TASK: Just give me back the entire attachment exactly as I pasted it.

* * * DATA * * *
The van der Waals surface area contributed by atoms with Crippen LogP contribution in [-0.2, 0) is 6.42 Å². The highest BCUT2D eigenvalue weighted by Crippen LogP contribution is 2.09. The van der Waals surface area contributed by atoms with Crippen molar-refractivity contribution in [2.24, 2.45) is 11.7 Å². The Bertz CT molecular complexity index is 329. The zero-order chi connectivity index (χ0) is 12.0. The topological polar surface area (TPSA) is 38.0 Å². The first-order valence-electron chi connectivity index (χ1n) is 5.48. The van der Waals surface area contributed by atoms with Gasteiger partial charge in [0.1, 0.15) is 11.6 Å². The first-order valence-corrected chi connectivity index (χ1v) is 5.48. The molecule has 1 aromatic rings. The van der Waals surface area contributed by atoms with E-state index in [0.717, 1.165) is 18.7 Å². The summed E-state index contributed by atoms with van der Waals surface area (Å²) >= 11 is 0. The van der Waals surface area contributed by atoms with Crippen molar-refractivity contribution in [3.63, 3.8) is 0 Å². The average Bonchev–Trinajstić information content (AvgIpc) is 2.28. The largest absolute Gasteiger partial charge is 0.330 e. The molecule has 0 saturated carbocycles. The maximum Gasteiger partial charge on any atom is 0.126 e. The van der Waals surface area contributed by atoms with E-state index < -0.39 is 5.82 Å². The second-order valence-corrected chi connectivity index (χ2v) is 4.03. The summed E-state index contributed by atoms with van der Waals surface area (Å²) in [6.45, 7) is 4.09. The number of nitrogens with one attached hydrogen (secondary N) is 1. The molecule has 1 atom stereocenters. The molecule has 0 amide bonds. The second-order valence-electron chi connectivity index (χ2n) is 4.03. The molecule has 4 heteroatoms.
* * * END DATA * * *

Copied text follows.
The van der Waals surface area contributed by atoms with Crippen LogP contribution in [-0.2, 0) is 6.42 Å². The highest BCUT2D eigenvalue weighted by Crippen LogP contribution is 2.09. The van der Waals surface area contributed by atoms with Crippen molar-refractivity contribution in [2.24, 2.45) is 11.7 Å². The Bertz CT molecular complexity index is 329. The zero-order chi connectivity index (χ0) is 12.0. The topological polar surface area (TPSA) is 38.0 Å². The first-order valence-electron chi connectivity index (χ1n) is 5.48. The van der Waals surface area contributed by atoms with Gasteiger partial charge in [0.1, 0.15) is 11.6 Å². The first-order valence-corrected chi connectivity index (χ1v) is 5.48. The molecule has 1 aromatic rings. The van der Waals surface area contributed by atoms with E-state index in [0.717, 1.165) is 18.7 Å². The summed E-state index contributed by atoms with van der Waals surface area (Å²) >= 11 is 0. The van der Waals surface area contributed by atoms with Crippen molar-refractivity contribution in [3.63, 3.8) is 0 Å². The average Bonchev–Trinajstić information content (AvgIpc) is 2.28. The largest absolute Gasteiger partial charge is 0.330 e. The molecule has 0 saturated carbocycles. The maximum Gasteiger partial charge on any atom is 0.126 e. The van der Waals surface area contributed by atoms with E-state index < -0.39 is 5.82 Å². The second-order valence-corrected chi connectivity index (χ2v) is 4.03. The summed E-state index contributed by atoms with van der Waals surface area (Å²) in [6.45, 7) is 4.09. The number of nitrogens with one attached hydrogen (secondary N) is 1. The molecule has 1 atom stereocenters. The molecule has 0 amide bonds. The second-order valence-electron chi connectivity index (χ2n) is 4.03. The molecule has 4 heteroatoms.